What the Supreme Court's Move on Gay Marriage Means for Florida

It seems a bit strange that gay couples in Moab, Utah; and Broken Arrow, Oklahoma, are now free to marry, while LGBT citizens in gay meccas like South Beach, Wilton Manors, and Key West are still forbidden to even enter a civil union. But the path toward progress doesn't always make sense.

Though the U.S. Supreme Court's decision to turn away multiple gay marriage cases without comment this morning doesn't directly effect Florida, it makes Attorney General Pam Bondi's quest to keep Florida's gay marriage ban in place look like a fool's errand.

See also: Appeals Court Denies Pam Bondi's Motion to Stay Gay Marriage Cases

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While gay marriage supporters hoped the Supreme Court would take up a case involving gay marriage in Virginia, Oklahoma, Utah, Wisconsin, and Indiana and lead to gay marriage across every state, its decision to turn away the case lets lower courts' rulings stand. Thus, those states all now have legal gay marriage.

In the past several months, several judges have ruled that Florida's gay marriage ban is unconstitutional, but their decisions have been stayed pending further appeal. AG Bondi has said numerous times she'd ultimately like to see the matter decided by the Supreme Court.

The ACLU of Florida quickly announced it would work to have the stay of a judge's decision that Florida must recognize out-of-state gay marriages lifted in the wake of the ruling.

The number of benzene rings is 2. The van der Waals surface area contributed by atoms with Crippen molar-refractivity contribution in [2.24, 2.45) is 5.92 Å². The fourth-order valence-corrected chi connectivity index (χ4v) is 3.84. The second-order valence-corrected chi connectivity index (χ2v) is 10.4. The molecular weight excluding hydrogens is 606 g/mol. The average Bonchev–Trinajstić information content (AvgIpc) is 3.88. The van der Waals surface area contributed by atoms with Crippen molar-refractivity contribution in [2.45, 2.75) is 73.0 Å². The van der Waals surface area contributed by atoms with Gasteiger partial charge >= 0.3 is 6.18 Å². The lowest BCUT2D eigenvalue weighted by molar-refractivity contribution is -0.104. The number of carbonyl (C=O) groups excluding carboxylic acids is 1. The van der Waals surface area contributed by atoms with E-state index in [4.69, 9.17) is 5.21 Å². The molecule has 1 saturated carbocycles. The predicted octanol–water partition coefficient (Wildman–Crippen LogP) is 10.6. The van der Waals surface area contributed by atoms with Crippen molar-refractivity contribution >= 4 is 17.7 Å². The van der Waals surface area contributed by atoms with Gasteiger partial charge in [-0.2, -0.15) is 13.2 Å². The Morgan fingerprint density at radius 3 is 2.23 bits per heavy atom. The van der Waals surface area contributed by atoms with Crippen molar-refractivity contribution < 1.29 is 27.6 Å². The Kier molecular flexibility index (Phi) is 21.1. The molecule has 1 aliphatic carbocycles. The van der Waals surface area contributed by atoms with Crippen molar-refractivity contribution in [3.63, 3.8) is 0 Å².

"We are preparing now to take the necessary steps to ask the court in our case to lift the stay and allow Florida couples who are married out of state or who wish to be married to have those marriages respected by their home state as soon as possible," ACLU of Florida LGBT rights staff attorney Daniel Tilley said in a statement. "Given that the justices of our nation's highest court just sent a strong message that they are content to let equality in marriage happen, we hope that Governor Scott and Attorney General Bondi will give up their dead-end campaign to resist what is now clear historical inevitability by treating same-sex couples who wish to solemnize their love for one another in marriage as legal strangers."

Others are asking Bondi to immediately drop her appeals and allow gay marriage in Florida.

"In light of today's action, we call on Pam Bondi and Rick Scott to immediately announce they will now drop their senseless appeals," read an Equality Florida statement. "There is no reason to wait another day or waste another dollar crusading to keep discrimination in place in Florida."

Bondi has not yet commented on the matter.

Of course, the news comes less than a month before Bondi and Scott are up for re-election. The Republican duo's opponents -- George Sheldon and Charlie Crist -- have both stated they'd like to see decisions that the ban is unconstitutional stand, thus allowing gay marriage in the state.

Incidentally, today is the last day to register to vote for the November 4 elections.

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